Climate Changes Present New Risks and Opportunities for Carriers
The war over holding corporations liable for global warming has already started with plaintiffs filing suit against U.S. automakers earlier this year, and nobody can claim ignorance of the liability risks associated with a warming planet, according to one insurance expert.
"Nobody can claim ignorance, and there will be liability in the future. And that's interesting for the insurance industry and an opportunity for the industry to offer a liability package of products," said Dr. Peter Hoeppe, head of the Geo Risks Research team and environmental management with German reinsurer Munich Re.
Carriers looking to exert some clout to nudge policyholders to clean up their act are already doing so using discounts on coverage for energy efficient "green" buildings and automobile premium rebates for driving fewer miles.
Property/casualty insurers are quickly becoming more sophisticated in offering such products. One recently launched by Allianz, for example, charges drivers a little more in car insurance, and the extra premium is invested in green projects in an amount equal to the pollution emitted by the car, according to Hoeppe.
"That's how we think we can promote these things via insurance to help the climate," said Hoeppe, at a recent meeting of about 1,200 European risk executives in Geneva in October, for the biennial meeting of the Federation of European Risk Management Associations.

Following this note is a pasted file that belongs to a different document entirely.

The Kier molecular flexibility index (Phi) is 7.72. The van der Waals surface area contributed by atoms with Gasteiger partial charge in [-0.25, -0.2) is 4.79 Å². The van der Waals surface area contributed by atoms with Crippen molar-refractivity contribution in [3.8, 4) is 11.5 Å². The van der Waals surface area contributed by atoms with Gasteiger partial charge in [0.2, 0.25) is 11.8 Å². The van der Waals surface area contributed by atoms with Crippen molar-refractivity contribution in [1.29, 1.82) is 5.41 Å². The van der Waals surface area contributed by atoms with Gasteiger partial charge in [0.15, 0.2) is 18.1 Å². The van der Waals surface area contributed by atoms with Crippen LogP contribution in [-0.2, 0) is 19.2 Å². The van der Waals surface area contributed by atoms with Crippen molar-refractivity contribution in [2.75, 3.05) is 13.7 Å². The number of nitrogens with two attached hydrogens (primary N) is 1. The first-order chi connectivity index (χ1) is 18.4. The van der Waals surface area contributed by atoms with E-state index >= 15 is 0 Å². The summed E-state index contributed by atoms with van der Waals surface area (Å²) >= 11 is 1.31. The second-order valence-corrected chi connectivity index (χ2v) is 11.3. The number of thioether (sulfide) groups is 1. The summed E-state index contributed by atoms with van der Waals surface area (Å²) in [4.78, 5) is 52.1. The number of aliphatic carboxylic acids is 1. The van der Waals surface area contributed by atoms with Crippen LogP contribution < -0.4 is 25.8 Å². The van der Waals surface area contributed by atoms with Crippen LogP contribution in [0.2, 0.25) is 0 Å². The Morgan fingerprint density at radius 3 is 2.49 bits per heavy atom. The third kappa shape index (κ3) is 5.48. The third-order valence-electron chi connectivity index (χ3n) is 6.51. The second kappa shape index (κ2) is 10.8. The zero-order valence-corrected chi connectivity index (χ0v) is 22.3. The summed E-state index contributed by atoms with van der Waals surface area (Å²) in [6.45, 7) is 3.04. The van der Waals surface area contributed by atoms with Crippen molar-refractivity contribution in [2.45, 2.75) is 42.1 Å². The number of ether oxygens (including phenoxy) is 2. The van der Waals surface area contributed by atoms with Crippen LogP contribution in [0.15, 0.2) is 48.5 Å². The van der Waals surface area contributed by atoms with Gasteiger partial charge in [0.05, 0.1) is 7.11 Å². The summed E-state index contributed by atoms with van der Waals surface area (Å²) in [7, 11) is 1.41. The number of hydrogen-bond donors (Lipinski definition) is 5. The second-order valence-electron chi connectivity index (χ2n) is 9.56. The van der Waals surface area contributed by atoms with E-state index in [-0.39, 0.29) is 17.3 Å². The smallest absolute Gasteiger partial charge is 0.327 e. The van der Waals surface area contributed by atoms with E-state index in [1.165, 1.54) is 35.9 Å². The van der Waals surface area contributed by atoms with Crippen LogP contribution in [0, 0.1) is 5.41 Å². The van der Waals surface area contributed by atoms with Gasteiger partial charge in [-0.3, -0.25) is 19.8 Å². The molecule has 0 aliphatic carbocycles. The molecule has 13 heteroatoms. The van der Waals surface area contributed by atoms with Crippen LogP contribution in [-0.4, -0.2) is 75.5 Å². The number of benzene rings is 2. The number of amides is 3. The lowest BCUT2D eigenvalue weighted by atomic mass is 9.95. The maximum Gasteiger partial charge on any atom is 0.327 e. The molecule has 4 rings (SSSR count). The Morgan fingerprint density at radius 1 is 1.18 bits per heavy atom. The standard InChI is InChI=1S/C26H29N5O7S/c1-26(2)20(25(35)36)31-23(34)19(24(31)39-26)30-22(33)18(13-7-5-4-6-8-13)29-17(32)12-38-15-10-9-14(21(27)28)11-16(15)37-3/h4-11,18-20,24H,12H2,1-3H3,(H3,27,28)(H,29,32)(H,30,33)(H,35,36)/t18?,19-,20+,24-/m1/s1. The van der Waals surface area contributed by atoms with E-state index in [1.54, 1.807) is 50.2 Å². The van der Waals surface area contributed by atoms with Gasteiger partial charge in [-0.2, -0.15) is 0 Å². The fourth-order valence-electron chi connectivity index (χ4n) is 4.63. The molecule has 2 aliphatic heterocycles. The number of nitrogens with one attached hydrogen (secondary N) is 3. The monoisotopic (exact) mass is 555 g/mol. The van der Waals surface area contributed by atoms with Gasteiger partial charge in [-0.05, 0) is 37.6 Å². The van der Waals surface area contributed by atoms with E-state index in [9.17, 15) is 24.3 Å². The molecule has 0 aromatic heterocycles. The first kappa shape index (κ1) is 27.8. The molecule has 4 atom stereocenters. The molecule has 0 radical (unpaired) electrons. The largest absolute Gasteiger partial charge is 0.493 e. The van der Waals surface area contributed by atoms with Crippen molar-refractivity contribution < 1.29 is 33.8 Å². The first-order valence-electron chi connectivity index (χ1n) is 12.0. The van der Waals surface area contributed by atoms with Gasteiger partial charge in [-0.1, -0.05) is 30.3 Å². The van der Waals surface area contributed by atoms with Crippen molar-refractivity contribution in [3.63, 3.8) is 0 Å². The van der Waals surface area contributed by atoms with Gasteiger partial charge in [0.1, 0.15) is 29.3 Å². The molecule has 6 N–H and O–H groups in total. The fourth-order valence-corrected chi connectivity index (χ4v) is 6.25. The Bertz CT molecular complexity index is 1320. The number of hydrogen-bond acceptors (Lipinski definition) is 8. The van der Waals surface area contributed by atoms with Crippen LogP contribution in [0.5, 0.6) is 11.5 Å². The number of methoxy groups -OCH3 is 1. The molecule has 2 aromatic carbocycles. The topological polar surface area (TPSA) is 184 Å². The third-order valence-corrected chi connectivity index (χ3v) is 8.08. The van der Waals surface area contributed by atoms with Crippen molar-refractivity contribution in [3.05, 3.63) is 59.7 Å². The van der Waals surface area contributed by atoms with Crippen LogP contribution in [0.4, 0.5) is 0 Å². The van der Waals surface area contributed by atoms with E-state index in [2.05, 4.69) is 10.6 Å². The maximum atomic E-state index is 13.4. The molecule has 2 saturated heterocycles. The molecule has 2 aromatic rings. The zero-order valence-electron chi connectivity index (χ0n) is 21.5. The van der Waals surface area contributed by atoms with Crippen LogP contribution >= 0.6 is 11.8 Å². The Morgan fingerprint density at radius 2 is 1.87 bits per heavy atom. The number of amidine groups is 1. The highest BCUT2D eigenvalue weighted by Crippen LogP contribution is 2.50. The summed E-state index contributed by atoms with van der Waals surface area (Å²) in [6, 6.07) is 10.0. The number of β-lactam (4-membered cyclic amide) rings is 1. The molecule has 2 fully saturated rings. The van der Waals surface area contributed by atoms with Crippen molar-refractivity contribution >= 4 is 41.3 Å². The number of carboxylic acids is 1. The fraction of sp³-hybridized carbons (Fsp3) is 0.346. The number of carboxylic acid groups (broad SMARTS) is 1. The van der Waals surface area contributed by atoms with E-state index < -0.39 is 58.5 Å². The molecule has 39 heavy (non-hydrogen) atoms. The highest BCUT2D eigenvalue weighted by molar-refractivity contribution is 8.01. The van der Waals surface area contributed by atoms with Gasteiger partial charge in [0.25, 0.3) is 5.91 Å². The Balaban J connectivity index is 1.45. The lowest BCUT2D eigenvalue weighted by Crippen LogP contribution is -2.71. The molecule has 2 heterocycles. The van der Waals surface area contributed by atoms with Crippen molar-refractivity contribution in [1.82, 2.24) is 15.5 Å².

The property/casualty industry has a vested interested in building incentives to help clients lower the amount of carbon they release into the atmosphere. The less carbon pumped into the atmosphere, the less expensive it will be to repair damage inflicted by natural catastrophes, said Hoeppe.
Hoeppe estimated that India releases less than 1 ton of carbon dioxide per person per year. China releases 4 tons, Europe 10 tons and the United States 20 tons. And while developed nations may agree on the importance of dampening the growth of carbon dioxide as much as possible, it's difficult for developed nations, who are responsible for much of the pollution in the atmosphere, to lecture developing ones about restraint without sounding patronizing.
If current global warming trends continue, Northern Europe could come out a winner and Southern Europe could come out a loser, at least in the short term, according to Jon Cassity, a vice president with XL Financial Solutions.
Europe, he said, is in a relatively strong position compared with other areas of the world because it has an established risk pooling mechanism with a distribution infrastructure for risk transfer mechanisms, and while that may reassure institutions and corporations about their ability to handle climate change, at least in the near terms, the Continent has suffered.
Recent flooding in England and Germany in the past three years has caused record damages, and nearly everyone remembers the 2003 heat wave that killed more than 30,000 people.
Some industries, like outdoor recreation parks, would thrive according to Cassity. Others, the ski industry for example, would suffer.
"Some businesses can adapt very quickly," he said. "Retail can change product mix. Others are slow and (show) inelastic response to climate change."
But ultimately, he said, in the long term, nearly everyone would be a loser if the planet continues to warm at present rates.
CYRIL TUOHY is managing editor of Risk & Insurance®.
December 1, 2007
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